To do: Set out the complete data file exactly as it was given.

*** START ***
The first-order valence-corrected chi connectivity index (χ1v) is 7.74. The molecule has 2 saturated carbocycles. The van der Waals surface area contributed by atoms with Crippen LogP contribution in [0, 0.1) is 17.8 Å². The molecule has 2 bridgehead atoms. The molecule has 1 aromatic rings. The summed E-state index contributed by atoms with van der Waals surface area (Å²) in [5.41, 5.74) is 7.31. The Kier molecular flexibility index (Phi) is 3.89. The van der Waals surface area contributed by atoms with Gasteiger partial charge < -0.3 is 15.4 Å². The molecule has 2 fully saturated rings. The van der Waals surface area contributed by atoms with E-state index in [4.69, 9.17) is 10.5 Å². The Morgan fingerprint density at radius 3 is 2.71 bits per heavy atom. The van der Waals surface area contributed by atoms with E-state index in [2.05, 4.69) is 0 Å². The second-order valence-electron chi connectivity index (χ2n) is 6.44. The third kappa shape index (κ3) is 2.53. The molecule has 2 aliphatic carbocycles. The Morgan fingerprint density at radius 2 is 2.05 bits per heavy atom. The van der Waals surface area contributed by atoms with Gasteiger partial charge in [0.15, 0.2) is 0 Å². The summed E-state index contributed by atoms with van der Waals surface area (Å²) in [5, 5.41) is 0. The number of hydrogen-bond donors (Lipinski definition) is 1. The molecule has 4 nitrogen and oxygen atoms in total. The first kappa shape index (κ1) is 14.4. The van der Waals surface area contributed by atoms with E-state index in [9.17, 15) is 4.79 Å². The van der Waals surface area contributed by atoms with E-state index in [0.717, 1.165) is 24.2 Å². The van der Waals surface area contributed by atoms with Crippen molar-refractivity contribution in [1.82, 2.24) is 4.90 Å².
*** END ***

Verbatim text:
The first-order valence-corrected chi connectivity index (χ1v) is 7.74. The molecule has 2 saturated carbocycles. The van der Waals surface area contributed by atoms with Crippen LogP contribution in [0, 0.1) is 17.8 Å². The molecule has 2 bridgehead atoms. The molecule has 1 aromatic rings. The summed E-state index contributed by atoms with van der Waals surface area (Å²) in [5.41, 5.74) is 7.31. The Kier molecular flexibility index (Phi) is 3.89. The van der Waals surface area contributed by atoms with Gasteiger partial charge < -0.3 is 15.4 Å². The molecule has 2 fully saturated rings. The van der Waals surface area contributed by atoms with E-state index in [4.69, 9.17) is 10.5 Å². The Morgan fingerprint density at radius 3 is 2.71 bits per heavy atom. The van der Waals surface area contributed by atoms with E-state index in [2.05, 4.69) is 0 Å². The second-order valence-electron chi connectivity index (χ2n) is 6.44. The third kappa shape index (κ3) is 2.53. The molecule has 2 aliphatic carbocycles. The Morgan fingerprint density at radius 2 is 2.05 bits per heavy atom. The van der Waals surface area contributed by atoms with Gasteiger partial charge in [0.15, 0.2) is 0 Å². The summed E-state index contributed by atoms with van der Waals surface area (Å²) in [5, 5.41) is 0. The number of hydrogen-bond donors (Lipinski definition) is 1. The molecule has 4 nitrogen and oxygen atoms in total. The first kappa shape index (κ1) is 14.4. The van der Waals surface area contributed by atoms with E-state index in [9.17, 15) is 4.79 Å². The van der Waals surface area contributed by atoms with E-state index in [0.717, 1.165) is 24.2 Å². The van der Waals surface area contributed by atoms with Crippen molar-refractivity contribution in [1.82, 2.24) is 4.90 Å².